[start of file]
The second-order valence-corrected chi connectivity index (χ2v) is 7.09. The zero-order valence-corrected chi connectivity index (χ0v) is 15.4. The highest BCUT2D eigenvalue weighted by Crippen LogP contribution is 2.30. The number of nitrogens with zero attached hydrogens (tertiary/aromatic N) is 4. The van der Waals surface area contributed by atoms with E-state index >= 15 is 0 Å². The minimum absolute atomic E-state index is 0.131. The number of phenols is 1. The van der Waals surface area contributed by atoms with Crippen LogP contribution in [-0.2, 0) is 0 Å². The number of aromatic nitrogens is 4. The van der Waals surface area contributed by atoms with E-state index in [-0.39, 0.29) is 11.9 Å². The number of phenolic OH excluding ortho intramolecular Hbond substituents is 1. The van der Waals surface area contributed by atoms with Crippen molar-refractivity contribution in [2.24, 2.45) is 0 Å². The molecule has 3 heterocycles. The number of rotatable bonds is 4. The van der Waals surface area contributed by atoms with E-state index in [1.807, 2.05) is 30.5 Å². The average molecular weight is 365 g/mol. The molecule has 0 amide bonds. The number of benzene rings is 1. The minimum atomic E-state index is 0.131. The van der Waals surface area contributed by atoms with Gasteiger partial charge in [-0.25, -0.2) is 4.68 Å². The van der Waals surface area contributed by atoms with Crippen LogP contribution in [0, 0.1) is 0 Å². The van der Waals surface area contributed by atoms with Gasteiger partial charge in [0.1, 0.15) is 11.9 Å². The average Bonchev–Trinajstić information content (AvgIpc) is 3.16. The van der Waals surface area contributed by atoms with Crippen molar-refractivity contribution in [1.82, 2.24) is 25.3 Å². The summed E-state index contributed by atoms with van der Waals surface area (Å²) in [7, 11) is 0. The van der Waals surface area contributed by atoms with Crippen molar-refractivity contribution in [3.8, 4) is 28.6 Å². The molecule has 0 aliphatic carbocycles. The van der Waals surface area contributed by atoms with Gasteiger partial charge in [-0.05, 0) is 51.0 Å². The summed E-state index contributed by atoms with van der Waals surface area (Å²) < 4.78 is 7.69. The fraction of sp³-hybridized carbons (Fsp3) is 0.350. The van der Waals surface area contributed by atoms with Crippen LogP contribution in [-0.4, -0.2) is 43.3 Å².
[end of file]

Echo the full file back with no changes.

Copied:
The second-order valence-corrected chi connectivity index (χ2v) is 7.09. The zero-order valence-corrected chi connectivity index (χ0v) is 15.4. The highest BCUT2D eigenvalue weighted by Crippen LogP contribution is 2.30. The number of nitrogens with zero attached hydrogens (tertiary/aromatic N) is 4. The van der Waals surface area contributed by atoms with E-state index >= 15 is 0 Å². The minimum absolute atomic E-state index is 0.131. The number of phenols is 1. The van der Waals surface area contributed by atoms with Crippen LogP contribution in [-0.2, 0) is 0 Å². The number of aromatic nitrogens is 4. The van der Waals surface area contributed by atoms with E-state index in [-0.39, 0.29) is 11.9 Å². The number of phenolic OH excluding ortho intramolecular Hbond substituents is 1. The van der Waals surface area contributed by atoms with Crippen molar-refractivity contribution in [2.24, 2.45) is 0 Å². The molecule has 3 heterocycles. The number of rotatable bonds is 4. The van der Waals surface area contributed by atoms with E-state index in [1.807, 2.05) is 30.5 Å². The average molecular weight is 365 g/mol. The molecule has 0 amide bonds. The number of benzene rings is 1. The minimum atomic E-state index is 0.131. The van der Waals surface area contributed by atoms with Gasteiger partial charge in [-0.25, -0.2) is 4.68 Å². The van der Waals surface area contributed by atoms with Crippen LogP contribution in [0, 0.1) is 0 Å². The van der Waals surface area contributed by atoms with Gasteiger partial charge in [0.1, 0.15) is 11.9 Å². The average Bonchev–Trinajstić information content (AvgIpc) is 3.16. The van der Waals surface area contributed by atoms with Crippen molar-refractivity contribution in [1.82, 2.24) is 25.3 Å². The summed E-state index contributed by atoms with van der Waals surface area (Å²) in [7, 11) is 0. The van der Waals surface area contributed by atoms with Crippen molar-refractivity contribution in [3.8, 4) is 28.6 Å². The molecule has 0 aliphatic carbocycles. The van der Waals surface area contributed by atoms with Gasteiger partial charge in [-0.05, 0) is 51.0 Å². The summed E-state index contributed by atoms with van der Waals surface area (Å²) < 4.78 is 7.69. The fraction of sp³-hybridized carbons (Fsp3) is 0.350. The van der Waals surface area contributed by atoms with Crippen LogP contribution in [-0.4, -0.2) is 43.3 Å².